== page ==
Here’s the conclusion from this “White Collar Briefly” blog penned by Ben Estes:
“The court’s summary judgment decision in Panuwat sends conflicting messages about the breadth of insider trading liability under the SEC’s shadow trading theory. Several aspects of the decision indicate that the shadow trading theory can only apply to a narrow set of factual circumstances. For example, under the “market connection” test for materiality, the court expressly rejected the broad premise that a market connection would exist between two companies in the same industrial sector that are “allegedly similar.” Instead, the court emphasized the scarcity of companies in Medivation and Incyte’s niche section of the biopharmaceutical market.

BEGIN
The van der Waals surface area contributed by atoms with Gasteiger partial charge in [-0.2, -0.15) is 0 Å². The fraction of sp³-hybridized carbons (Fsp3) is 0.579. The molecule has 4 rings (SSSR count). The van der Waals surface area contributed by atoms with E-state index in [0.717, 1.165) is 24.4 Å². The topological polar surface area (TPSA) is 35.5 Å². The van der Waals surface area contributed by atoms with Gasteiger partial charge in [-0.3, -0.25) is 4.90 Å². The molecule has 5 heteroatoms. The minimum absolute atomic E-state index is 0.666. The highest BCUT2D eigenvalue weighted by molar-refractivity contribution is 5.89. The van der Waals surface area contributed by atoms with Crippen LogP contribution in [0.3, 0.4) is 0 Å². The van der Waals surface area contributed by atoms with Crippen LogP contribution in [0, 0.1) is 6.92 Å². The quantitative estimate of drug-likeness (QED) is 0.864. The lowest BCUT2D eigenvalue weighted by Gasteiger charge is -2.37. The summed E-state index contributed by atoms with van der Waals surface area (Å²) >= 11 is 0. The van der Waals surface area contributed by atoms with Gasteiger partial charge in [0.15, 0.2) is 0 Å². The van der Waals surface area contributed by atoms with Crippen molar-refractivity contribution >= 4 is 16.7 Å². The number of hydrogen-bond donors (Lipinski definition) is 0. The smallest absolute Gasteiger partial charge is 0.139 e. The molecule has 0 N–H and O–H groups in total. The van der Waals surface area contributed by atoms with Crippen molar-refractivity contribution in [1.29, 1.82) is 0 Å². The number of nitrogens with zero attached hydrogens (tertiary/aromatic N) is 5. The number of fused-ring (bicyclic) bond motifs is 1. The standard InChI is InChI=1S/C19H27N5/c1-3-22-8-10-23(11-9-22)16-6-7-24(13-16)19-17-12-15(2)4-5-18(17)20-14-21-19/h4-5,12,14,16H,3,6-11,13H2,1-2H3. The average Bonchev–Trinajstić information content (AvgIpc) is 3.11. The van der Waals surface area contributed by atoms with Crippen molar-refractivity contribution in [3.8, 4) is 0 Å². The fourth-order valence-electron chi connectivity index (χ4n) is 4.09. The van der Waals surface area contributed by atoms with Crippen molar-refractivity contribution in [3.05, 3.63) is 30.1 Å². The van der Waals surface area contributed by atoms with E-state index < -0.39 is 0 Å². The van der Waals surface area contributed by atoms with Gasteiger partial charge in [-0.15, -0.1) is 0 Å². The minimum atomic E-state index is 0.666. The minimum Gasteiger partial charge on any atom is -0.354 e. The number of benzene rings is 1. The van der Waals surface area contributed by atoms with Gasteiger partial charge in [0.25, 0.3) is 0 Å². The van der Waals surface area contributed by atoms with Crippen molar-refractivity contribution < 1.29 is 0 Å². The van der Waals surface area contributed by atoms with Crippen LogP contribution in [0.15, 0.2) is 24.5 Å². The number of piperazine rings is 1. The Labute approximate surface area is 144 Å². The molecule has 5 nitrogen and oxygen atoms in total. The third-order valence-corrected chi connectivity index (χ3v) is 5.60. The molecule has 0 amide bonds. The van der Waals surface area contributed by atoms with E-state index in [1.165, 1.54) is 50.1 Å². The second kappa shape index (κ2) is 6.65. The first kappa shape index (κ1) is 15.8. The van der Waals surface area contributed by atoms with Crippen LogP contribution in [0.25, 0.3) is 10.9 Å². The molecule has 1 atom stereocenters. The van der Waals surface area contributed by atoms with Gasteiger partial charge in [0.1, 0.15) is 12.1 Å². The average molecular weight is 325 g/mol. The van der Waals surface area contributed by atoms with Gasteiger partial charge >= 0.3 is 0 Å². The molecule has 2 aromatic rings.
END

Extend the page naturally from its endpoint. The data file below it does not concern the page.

On the other hand, other aspects of the court’s decision indicate that the shadow trading theory can apply to a broader set of circumstances. For example, the court found the materiality element satisfied even though Medivation and Incyte were not direct competitors.
And the court’s acceptance of two additional grounds for breach of duty that were absent from the motion to dismiss decision means that the shadow trading theory is not limited to companies with far-reaching insider trading policies like Medivation’s. Trial is scheduled to begin on March 25, 2024, and companies and traders would be well-advised to follow along—how a jury reacts to the SEC’s case should help crystallize any further shadow trading lessons.”